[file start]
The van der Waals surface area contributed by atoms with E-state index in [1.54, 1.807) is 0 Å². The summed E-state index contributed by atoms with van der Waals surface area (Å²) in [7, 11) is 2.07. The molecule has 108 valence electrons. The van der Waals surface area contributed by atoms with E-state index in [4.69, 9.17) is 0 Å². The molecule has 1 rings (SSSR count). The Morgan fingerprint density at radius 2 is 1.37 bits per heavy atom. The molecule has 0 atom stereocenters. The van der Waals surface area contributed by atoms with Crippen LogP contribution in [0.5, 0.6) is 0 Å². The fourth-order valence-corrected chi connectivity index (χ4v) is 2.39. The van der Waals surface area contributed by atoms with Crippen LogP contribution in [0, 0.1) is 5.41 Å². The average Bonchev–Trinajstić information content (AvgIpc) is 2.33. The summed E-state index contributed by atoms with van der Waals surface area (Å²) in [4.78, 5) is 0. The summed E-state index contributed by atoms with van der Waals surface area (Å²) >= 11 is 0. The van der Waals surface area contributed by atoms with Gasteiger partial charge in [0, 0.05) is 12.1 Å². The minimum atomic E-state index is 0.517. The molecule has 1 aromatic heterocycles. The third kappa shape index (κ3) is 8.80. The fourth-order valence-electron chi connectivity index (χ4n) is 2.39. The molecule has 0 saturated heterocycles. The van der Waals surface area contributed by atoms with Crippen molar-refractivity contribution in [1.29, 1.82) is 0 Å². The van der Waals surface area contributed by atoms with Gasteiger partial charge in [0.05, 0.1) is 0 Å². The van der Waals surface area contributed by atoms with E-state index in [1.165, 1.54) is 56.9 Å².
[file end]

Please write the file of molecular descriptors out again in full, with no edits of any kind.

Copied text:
The van der Waals surface area contributed by atoms with E-state index in [1.54, 1.807) is 0 Å². The summed E-state index contributed by atoms with van der Waals surface area (Å²) in [7, 11) is 2.07. The molecule has 108 valence electrons. The van der Waals surface area contributed by atoms with E-state index in [4.69, 9.17) is 0 Å². The molecule has 1 rings (SSSR count). The Morgan fingerprint density at radius 2 is 1.37 bits per heavy atom. The molecule has 0 atom stereocenters. The van der Waals surface area contributed by atoms with Crippen LogP contribution in [0.5, 0.6) is 0 Å². The fourth-order valence-corrected chi connectivity index (χ4v) is 2.39. The van der Waals surface area contributed by atoms with Crippen LogP contribution in [0, 0.1) is 5.41 Å². The average Bonchev–Trinajstić information content (AvgIpc) is 2.33. The summed E-state index contributed by atoms with van der Waals surface area (Å²) in [4.78, 5) is 0. The summed E-state index contributed by atoms with van der Waals surface area (Å²) >= 11 is 0. The van der Waals surface area contributed by atoms with Gasteiger partial charge in [0, 0.05) is 12.1 Å². The minimum atomic E-state index is 0.517. The molecule has 1 aromatic heterocycles. The third kappa shape index (κ3) is 8.80. The fourth-order valence-electron chi connectivity index (χ4n) is 2.39. The molecule has 0 saturated heterocycles. The van der Waals surface area contributed by atoms with Crippen molar-refractivity contribution in [1.29, 1.82) is 0 Å². The van der Waals surface area contributed by atoms with Gasteiger partial charge in [0.05, 0.1) is 0 Å². The van der Waals surface area contributed by atoms with E-state index in [1.165, 1.54) is 56.9 Å².